Walking in the Steps of a Medical Biller or Coder
The job of a medical biller or coder is to transform a patient visit into revenue. In order for this to happen smoothly, you must follow several steps.
Step 1: Establish patient demographics
Everything starts with patient demographics, including correct payer identification. Before a patient walks in the door, you must know who is paying for the encounter. (Obviously, this doesn’t apply to the emergency room doctor — he must see whomever comes through the door.)
Verify that the patient is correctly identified, which is usually achieved with a government-issued photo ID. You also must verify active coverage on the service date and through whom. Is the patient the insured or is she a dependent? If the patient is a dependent, you need information regarding the insured, including date of birth.
You also need to find out what type of coverage the patient has. Then you need to answer the following questions: Is there a copay? Or is the plan a value-based plan, which will assign full allowed charges to the patient’s deductible? Has the deductible been met? Is there a co-insurance responsibility? Your office should always collect copays should up front, and, if possible, any known deductibles and co-insurance amounts. This strategy keeps overhead costs down and ensures prompt payment.
Step 2: Check documentation
After the patient has been treated, you need the clinician’s documentation before you can assign any codes. Many physicians will indicate the E&M (evaluation and management) level for an office visit, but you should still check the documentation to ensure that it meets the requirements. You should attach any appropriate modifiers, and diagnosis codes should be as specific as the documentation allows.
The clinician must state or write why the patient is being treated. He may not just circle a code on a charge slip. Coders don’t translate test results, arrows, and so on; indicating a diagnosis is up to the clinician. If he doesn’t do it, you need to initiate a physician query and ask the doctor to state why the patient was treated.
Step 3: Start the billing process
When you’ve deemed the documentation acceptable, the claim is entered into the billing software and uploaded to the clearinghouse. The clearinghouse sends the claim to the payer and, viola! Payment should be received in a timely manner.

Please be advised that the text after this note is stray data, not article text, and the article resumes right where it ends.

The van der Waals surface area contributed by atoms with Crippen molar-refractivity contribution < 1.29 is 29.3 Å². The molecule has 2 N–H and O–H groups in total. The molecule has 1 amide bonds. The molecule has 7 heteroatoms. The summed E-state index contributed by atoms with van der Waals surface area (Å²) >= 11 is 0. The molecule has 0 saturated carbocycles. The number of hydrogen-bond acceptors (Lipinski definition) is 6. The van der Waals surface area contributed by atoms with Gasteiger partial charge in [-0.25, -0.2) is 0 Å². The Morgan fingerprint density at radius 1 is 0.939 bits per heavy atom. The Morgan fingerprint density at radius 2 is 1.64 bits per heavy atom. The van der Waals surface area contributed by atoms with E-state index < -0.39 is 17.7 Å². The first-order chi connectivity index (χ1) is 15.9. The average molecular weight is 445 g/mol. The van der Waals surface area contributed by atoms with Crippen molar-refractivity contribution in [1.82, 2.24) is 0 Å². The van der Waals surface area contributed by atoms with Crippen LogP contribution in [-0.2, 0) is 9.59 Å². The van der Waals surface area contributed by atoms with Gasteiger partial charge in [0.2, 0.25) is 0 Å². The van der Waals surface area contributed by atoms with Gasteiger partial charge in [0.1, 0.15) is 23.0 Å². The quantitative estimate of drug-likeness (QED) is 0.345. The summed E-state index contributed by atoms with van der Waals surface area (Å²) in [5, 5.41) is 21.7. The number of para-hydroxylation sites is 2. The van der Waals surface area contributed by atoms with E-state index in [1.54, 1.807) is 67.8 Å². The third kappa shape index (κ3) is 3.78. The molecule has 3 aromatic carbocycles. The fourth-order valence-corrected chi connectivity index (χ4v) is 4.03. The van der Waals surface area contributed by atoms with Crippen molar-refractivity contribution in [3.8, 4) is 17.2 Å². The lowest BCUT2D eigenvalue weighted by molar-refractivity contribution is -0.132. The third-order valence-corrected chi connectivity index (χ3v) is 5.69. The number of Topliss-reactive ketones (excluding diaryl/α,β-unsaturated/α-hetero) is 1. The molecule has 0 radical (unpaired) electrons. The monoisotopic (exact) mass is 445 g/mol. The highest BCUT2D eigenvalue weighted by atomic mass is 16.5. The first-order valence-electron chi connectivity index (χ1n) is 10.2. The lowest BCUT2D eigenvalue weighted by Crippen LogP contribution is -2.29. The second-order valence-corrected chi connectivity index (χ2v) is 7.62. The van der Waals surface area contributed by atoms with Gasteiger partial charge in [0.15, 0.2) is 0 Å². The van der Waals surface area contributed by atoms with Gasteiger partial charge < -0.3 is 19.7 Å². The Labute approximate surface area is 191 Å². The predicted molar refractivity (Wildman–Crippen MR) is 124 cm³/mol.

In a perfect world, the claim is sent without error and paid according to contract and patient benefits. In the real world, you may need to follow up on unpaid claims, underpaid claims, rejected claims, missing claims — you name it.
If a claim isn’t paid correctly, you may need to send an appeal and state why you feel the payer has erroneously processed the claim. This appeal should be based on facts, not emotion. The medical billing and coding world has no room for subjectivity. Appeals must be supported by billing guidelines, contracts, policies, and other objective documentation.
If you’re certain that a claim isn’t processing correctly and your appeal hasn’t helped turn things around, you can send a second-level appeal and request the name and credentials of the individual who has made the determination.
Step 4: Keep up with ICD-10
The other stakeholder in medical claims is the World Health Organization (WHO). This organization’s goal is to identify methods that provide better health to people worldwide. How does WHO relate to you?
It’s the driving force behind the implementation of ICD-10. The United States is the only industrialized nation that doesn’t use ICD-10 for reporting injury and diseases, primarily because the United States also doesn’t have a socialized medical structure that underwrites the cost of implementation. ICD-10 offers a higher level of specificity than ICD-9 that’s considered an asset to WHO’s mission. After October 1, 2015, part of a coder’s daily regimen is to know the ins and outs of ICD-10.
The movement to ICD-10 has also required clinicians to provide more detail in their documentation. Reviewing current documentation and seeing how it maps or translates to ICD-10will likely fall to the coder. In other words, the coder will be responsible for determining whether the current record contains enough detail to accurately report in ICD-10. Many payers likely won’t allow payment for unspecified codes after the new system is in place.
What payers will do is issue a list of payable codes. ICD-10 contains more than 70,000 codes, and the burden of identifying which codes are missing from the current documentation will fall to the provider. That will be your job. Make sure that your codes are payable because they will be the codes that the clinician documents going forward.
Bottom line: You will need to make sure that the clinicians have the necessary information to know what they need to say so that you can get them paid.